Thursday, May 13, 2010

The Rain in Spain

The Paracyclilng Bizkaiko Bira is a two day, three stage race in the Basque region of Spain. As the name indicates, it’s a race for the cripples (It’s ok, I CAN say that) so I was racing in a USA jersey, rather than a xXx one. The first two stages were short time trials- 11k and 13.6k respectively- followed by a short road race- 42k. Like most of my American teammates, I specialize in the time trial. We got up Saturday to a steady rain, and soaked roads. Luckily we all brought rain jackets as our trainers were broken in transit, so it was a road warm up for us. The course was pretty neat- the start was in the middle of a short, punchy climb, a brief false flat then a screaming descent, a U turn in the road, and back up the climb. All in the rain, under heavy tree cover, so basically in the dark. Unlike my usual style of cooking the descent (ask the people in Peachy Canyon in SLO ’09 about that) After catching my 30 sec girl in the first 5 minutes, I played it safe on the descent and probably gave up a few seconds rather than a minute or more picking myself out of the ditch. Made the turn, and rolled it uphill as best as I could. It was over before I knew it, and was soon back in the parking lot huddled with my teammates for warmth.

Back to the hotel for lunch and quick recovery before heading out to the afternoon’s time trial course which was supposed to be “a traditional paralympic cycling course” which translates to “flat.” Well, we got there and rode what we thought was the course. It wasn’t very flat either, but after riding for nearly 40 minutes, we realized we’d gone more than the 13k that the supposed course was. It took nearly an hour to find our way back to town to make our start times for the second race, on a course that none of us really knew… at all. But at least it wasn’t raining! If you’ve never raced a TT blind (And I don’t mean on the back of a tandem (which I'm sure is fun too)) I highly recommend trying it. What’s the worst that can happen? I feel that it’s a true-er test of your bike racing abilities. The parts that we didn’t ride were the bigger climbing bits, which made it tough to gage the effort, but really, what’s the difference between 350W for 2k or 3k? Exactly, not a whole lot. The afternoon was, on the whole, much better for the team, with almost all of us winning our respective categories (Think weight classes in wrestling).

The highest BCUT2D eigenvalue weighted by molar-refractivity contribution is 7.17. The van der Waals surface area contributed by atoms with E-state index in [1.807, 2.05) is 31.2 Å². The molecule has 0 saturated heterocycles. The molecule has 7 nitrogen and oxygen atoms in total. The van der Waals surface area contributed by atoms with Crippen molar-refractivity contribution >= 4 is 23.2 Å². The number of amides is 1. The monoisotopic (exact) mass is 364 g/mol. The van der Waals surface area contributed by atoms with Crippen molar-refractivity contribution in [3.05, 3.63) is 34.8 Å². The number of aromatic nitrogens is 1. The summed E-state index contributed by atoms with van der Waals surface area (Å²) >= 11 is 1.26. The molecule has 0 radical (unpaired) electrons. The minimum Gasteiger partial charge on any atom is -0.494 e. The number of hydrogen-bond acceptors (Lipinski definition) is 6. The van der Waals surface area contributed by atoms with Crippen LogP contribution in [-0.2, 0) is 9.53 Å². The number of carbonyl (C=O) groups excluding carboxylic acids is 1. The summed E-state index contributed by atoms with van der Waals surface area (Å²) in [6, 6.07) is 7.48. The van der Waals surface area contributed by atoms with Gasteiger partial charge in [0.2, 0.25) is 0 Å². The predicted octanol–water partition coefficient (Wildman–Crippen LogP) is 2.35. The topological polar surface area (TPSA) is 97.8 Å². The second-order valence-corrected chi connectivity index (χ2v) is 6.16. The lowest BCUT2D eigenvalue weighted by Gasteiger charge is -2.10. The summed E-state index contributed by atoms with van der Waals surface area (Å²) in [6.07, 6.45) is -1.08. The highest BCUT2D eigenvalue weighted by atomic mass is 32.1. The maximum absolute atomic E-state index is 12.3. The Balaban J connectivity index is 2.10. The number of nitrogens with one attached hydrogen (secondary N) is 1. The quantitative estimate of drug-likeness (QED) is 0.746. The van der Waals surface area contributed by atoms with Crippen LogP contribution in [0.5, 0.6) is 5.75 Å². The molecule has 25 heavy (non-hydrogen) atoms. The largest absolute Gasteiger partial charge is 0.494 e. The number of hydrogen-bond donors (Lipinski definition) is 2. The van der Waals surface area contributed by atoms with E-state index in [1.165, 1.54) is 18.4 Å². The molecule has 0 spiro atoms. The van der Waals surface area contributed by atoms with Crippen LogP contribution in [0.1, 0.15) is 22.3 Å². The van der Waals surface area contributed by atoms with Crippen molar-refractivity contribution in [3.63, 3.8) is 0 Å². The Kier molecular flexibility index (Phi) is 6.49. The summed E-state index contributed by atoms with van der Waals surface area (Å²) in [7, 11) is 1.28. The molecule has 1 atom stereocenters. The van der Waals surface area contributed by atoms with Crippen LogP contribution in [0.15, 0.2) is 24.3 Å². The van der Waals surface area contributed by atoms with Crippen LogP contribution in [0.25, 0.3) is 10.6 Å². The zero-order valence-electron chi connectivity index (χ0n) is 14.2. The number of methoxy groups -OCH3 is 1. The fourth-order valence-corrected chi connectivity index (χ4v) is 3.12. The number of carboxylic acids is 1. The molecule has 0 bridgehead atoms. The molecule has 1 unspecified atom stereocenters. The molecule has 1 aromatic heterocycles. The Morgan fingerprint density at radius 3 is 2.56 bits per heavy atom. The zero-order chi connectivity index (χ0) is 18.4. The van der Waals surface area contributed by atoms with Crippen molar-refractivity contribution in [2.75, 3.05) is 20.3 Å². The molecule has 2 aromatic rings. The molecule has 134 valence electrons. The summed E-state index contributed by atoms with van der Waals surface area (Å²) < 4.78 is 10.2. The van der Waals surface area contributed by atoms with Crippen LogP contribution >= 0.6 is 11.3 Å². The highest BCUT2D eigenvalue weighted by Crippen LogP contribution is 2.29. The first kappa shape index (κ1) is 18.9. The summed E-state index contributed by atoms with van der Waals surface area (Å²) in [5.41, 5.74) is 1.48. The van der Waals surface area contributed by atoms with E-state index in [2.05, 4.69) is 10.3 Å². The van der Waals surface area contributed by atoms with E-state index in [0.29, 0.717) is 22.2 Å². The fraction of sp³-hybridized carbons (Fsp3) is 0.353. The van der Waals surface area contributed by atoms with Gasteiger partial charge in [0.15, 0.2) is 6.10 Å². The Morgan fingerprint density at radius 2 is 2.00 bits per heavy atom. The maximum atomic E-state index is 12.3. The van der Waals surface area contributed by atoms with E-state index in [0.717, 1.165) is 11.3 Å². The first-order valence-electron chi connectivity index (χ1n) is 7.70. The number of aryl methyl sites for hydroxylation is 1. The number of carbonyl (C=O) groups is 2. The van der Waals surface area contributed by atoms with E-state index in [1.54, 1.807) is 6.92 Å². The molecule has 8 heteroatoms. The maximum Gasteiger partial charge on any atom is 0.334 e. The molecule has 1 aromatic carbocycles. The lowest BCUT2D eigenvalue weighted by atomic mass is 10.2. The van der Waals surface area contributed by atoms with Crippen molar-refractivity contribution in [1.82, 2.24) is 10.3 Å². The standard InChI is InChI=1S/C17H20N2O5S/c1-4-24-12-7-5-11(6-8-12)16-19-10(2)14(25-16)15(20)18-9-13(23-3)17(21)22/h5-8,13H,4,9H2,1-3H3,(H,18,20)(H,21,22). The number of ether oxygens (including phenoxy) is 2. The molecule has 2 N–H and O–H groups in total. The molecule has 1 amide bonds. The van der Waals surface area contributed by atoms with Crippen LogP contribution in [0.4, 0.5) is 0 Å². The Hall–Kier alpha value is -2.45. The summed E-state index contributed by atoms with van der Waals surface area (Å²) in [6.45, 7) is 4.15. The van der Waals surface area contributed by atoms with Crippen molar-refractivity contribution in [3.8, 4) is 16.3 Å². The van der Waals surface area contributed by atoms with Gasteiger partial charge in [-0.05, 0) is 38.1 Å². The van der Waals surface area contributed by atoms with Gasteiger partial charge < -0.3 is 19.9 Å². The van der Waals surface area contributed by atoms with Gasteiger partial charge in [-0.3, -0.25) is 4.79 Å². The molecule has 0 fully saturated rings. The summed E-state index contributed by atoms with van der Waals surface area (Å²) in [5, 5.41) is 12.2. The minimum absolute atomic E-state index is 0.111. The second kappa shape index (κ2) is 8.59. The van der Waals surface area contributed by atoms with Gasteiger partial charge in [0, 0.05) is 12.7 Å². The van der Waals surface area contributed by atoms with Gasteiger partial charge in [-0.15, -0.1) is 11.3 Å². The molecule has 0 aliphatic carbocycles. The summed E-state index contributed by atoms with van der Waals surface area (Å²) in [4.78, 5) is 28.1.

Sunday brought the road race and more rain. All the bikes started together- men and women of all categories- which made a nice big pack to start. It split up pretty quickly with the higher classes (less crippled) in the front, and the lower (more crippled) classes in the back. My goal for the day was to just race with the men. I’d established a comfortable lead after the two TT’s and the road race was the time to really whip out and measure. My teammate was sitting 2nd on GC in his class, so I was working to help him in any way possible. The Spanish had a huge presence in the race, obviously, as this doubled as the Basque Country’s National Championships. My race was 4 laps. It was pissing rain again. After the first lap, we rolled through the start/finish and about 3 seconds later, I found myself on the ground, sliding across the fine, granite-like stone they paved the intersection with. An ice rink would have had more traction. I got up immediately and back on my bike to find a bent derailer hanger. No biggie. With the help of the guy that caused the crash, we chased back on pretty quickly without incident. The Brit put in a few probing attacks, and then one that finally got him off the front (the winning move for his class). The pace was reasonably high, but not high enough to weed out all the… less than stellar bike handlers. 

Halfway through the third lap one of these people decided he wasn’t satisfied with his spot four bikes from into the pack from the left and took a hard turn into someone’s wheel. Domino effect ensued and I was on the ground. Again. This time my luck wasn’t as good. Something was bleeding, my front wheel was pointing one way and my bars the other, and my bar end shifter (for my front derailer) was hanging on by a thread. It was stuck between the big and little rings but I was able to put it in the little ring, straighten everything out, and get back on the horse so to speak. Luckily, it was still raining.

The last lap I rode in my little ring (I did the previous three in the big ring) and found my way into a chase group. At this point, the pack was long gone, I’d guess 3 minutes easy, so it was just a matter of minimizing lost time, and rolling in to the finish mostly intact. The rain stopped for the finish which was very considerate.

It was a somewhat frustrating day for me because I had great legs, had no problem staying in with the men, and had a teammate to help. That said, I was happy I wasn’t hurt, and the damage to my bike was minimal.

My GC placing was all wrapped up, so it was off to awards ceremonies. It was absolutely awesome to see the podium dominated by Americans in the time trials. From our team of nine, seven people won their category. The other countries on the podium counted the American contingent and I’m sure, felt sad and intimidated by our complete dominance of the race of truth. With a new jersey to take home, came a  traditional Basque hat- the txapella (See Horner’s victory photo from Tour of the Basque Country)- and a champagne shower. Leave it to the guy that races the trike to completely drench me. The sun came out just long enough to dry the champagne in my hair and ears. Then it started raining again.

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